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More Commentary on Our Wireless Woes

I’m still in the midst of my dissertation writing—the first draft is in, but there’s a lot more work to be done—but, since there were some questions about our wireless problems, I thought I’d take the time off to respond. Nothing new learned, but a few data points, gripes, and commentary.

  • Something funny is happening inside Apple with this bug. They’ve known about it since this summer, as is evidenced by the number of posts in their Knowledge Base. We opened a ticket and, with Aruba’s help, gave them a bunch of data in October. I’ve also opened at least two tickets through Apple Education and one through bugreports.apple.com. In all cases, everyone in Apple is really helpful and escalates the problem to an engineer who seems 1) surprised and 2) genuinely interested. Then all these cases fall off of the map.
  • The lack of follow-up makes me think that either it’s being quashed inside of Apple or else their internal lines of communication suck.
  • Aruba had to be reminded of the unresolved nature of this problem, but is in our corner again pressing Apple. We also have a new Apple Engineer in the NYC area that’s taking up the issue. Of course, it was news to him when we brought it up last week.
  • Posters on Apple’s knowledge base who have the know-how and resources to test this carefully find the same thing that we do: the problem surfaces in 10.4.10 and isn’t fixed in 10.4.11. It also doesn’t manifest itself in 10.4.9, Linux, or Windows XP on the same exact machines that give problems with 10.4.10/.11. This means that it’s a software problem, not a hardware defect.
  • I’m beginning to think that the problem is with an OEM driver supplied
    by Atheros, over which Apple has little direct control. This is pure
    conjecture, but might explain both the appearance of the problem in 10.4.10, and Apple’s amnesia on the matter.
  • The machines that exhibited better behavior with the Airport Extreme Update 2007-004 patch mentioned below have since gone back to misbehaving.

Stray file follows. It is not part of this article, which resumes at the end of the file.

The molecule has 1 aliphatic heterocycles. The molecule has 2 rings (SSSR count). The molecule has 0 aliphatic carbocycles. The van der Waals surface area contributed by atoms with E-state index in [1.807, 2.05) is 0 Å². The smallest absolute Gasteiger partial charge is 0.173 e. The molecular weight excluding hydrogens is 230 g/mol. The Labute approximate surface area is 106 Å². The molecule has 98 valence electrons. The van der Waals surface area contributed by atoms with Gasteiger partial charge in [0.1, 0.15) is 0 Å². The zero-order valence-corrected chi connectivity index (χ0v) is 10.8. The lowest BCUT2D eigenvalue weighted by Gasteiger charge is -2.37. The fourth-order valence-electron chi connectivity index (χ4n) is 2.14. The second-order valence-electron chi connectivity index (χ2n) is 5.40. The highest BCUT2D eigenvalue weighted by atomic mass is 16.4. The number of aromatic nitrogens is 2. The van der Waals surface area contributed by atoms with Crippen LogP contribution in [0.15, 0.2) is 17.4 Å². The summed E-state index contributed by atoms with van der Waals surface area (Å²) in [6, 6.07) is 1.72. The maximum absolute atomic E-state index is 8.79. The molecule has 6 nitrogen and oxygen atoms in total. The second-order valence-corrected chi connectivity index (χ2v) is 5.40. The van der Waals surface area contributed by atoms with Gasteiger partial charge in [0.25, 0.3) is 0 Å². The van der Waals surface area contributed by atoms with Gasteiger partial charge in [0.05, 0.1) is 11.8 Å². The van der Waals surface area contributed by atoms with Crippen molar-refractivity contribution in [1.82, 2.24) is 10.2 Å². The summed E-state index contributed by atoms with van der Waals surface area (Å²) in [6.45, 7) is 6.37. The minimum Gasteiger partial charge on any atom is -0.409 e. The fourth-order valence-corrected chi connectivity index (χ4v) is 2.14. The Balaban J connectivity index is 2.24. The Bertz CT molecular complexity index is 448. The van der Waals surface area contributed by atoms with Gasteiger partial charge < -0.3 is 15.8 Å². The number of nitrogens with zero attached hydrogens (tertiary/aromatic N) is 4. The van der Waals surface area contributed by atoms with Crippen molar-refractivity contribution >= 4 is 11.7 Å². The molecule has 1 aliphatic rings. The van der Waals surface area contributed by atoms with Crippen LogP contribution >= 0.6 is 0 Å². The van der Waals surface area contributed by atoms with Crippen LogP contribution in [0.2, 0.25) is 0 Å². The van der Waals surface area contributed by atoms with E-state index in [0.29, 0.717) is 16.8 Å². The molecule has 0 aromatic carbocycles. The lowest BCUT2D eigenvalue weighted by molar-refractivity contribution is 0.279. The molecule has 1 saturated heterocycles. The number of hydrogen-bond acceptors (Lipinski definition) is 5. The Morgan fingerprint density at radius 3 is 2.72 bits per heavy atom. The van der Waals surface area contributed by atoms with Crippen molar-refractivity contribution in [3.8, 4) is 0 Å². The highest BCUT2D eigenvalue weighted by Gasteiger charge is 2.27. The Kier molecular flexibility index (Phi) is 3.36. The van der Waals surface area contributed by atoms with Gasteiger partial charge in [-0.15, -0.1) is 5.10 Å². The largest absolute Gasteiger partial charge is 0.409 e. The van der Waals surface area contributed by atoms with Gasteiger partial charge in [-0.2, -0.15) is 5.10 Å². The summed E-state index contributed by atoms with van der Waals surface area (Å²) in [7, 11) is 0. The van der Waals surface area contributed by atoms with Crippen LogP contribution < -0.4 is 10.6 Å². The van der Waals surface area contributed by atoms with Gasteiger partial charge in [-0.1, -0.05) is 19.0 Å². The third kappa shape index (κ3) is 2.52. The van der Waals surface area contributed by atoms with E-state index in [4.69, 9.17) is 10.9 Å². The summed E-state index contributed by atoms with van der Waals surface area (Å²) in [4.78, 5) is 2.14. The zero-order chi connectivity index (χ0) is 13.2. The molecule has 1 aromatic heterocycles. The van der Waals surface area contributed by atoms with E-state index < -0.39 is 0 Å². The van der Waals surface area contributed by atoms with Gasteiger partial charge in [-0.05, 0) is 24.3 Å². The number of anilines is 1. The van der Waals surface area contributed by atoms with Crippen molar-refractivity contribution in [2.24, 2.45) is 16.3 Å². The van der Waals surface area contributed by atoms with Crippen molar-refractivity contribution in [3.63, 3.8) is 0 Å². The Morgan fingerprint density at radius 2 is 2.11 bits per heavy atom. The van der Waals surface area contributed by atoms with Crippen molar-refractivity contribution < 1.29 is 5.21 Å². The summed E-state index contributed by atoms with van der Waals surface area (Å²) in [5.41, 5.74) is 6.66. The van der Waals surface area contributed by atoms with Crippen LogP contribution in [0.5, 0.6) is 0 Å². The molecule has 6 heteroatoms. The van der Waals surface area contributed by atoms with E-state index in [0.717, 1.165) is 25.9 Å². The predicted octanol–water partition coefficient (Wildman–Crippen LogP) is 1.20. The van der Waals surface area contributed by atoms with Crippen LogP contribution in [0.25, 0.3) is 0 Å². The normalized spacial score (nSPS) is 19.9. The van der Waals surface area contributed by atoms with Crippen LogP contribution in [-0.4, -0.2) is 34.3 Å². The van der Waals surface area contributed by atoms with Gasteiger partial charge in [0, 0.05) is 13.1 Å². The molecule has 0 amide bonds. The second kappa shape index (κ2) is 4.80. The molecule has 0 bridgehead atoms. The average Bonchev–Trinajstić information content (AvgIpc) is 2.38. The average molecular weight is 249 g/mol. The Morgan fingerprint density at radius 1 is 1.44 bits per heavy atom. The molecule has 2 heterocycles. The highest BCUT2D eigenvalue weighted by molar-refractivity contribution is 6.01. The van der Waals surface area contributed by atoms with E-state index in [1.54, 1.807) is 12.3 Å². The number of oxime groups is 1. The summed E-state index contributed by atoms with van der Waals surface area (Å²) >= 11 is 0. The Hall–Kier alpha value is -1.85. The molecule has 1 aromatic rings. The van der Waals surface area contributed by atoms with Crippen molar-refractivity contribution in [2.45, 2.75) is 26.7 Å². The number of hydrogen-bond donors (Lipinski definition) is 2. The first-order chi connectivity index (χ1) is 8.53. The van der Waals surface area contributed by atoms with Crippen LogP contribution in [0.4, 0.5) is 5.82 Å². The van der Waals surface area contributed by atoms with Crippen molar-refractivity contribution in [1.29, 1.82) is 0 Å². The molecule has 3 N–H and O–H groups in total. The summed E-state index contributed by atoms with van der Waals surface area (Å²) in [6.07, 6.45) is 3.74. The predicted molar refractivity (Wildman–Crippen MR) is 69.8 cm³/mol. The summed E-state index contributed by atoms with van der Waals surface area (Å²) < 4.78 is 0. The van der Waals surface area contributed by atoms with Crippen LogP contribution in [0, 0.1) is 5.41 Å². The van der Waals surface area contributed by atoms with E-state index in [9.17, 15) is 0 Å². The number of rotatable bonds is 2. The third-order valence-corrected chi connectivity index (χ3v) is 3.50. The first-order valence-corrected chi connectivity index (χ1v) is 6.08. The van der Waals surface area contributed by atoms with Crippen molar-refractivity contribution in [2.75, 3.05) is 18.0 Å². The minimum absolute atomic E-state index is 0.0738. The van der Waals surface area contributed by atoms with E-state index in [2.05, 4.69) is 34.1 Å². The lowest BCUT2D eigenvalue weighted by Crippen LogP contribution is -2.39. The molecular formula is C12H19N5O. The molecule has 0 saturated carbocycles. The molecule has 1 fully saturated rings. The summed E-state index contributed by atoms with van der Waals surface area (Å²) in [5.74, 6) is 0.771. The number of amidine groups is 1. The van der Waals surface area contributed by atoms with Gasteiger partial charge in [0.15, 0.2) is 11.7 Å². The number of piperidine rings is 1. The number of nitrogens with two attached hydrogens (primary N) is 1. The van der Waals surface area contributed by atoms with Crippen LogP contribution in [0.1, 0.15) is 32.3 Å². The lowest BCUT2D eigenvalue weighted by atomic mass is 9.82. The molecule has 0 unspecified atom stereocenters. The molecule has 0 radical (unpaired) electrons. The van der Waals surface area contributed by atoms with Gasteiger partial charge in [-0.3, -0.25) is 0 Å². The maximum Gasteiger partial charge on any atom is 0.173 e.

• We’ve had some marginal luck replacing the Aruba 61 access point in our office with an Apple Extreme with a different SSID. I think that this is a fluke, since I’m convinced that the problem is on the computers, not the network.
  • The last two points, plus the fact that we have good days and bad days, good areas and bad areas, makes me think that environmental factors exacerbate the underlying bugs. This would explain why others don’t necessarily have the same problems that we do.
  • I think that the environmental factor that exacerbates the issue is the high number of interfering wireless networks in our area. We’re in Manhattan, and have dozens of neighbors with wireless networks visible from any location.
  • Upgrading to 10.5.1 seems to solve the problem. However, we haven’t yet installed it on enough machines to know that this perception is not also a fluke.
  • PPC machines seem much more stable than Intel machines. The worst affected machines are 2007 MacBooks, but our 2006 MacBooks are also flaky.
  • Some machines, even of the same batch, are flakier than others. This may be due to different usage by their owners, or differential interference from other networks (where the users usually work on their computers), or different expectations and reporting by their owners.

Overall, this issue is really giving us a black eye. Our Director of Technology thinks that it’s an Aruba problem, and I’m catching heat for that, since I pushed for them over Cisco or a third company (who’s name escapes me at the moment)—so, naturally, I’d like this problem resolved. Also, since we’re planning on expanding our 1-to-1 program next year, we really need a rock-solid wireless network. If 10.5.1 is the answer, fine—but it’ll take time to win back our users’ trust. And I really could have used the time that I’ve lost on this mess to take care of other projects.

Update 2/17/08
Well, we’ve finally gotten enough users on 10.5.2 to glean some reliable information. Unfortunately, it looks grim: For us, 10.5.2 ain’t the answer. It may be marginally better, but our users still drop connections to our email server (FirstClass). Since that’s the single most important app—and particularly intolerant of hiccups on the network—we’re still left without a good wireless solution. Rats.


2 Comments Add Yours ↓

  1. Aaron #
    1

    Thank you very much for your detail. it is extremely helpful as we enter the process of buying a new wireless system. I hope a solution is found quickly for your sake. I know how hard it is to combat the perceived cause of the problem.

  2. Tom McNicholas #
    2

    10.5.2 is out… fixes AD binding of clients and other goodies..

    http://docs.info.apple.com/article.html?artnum=307109



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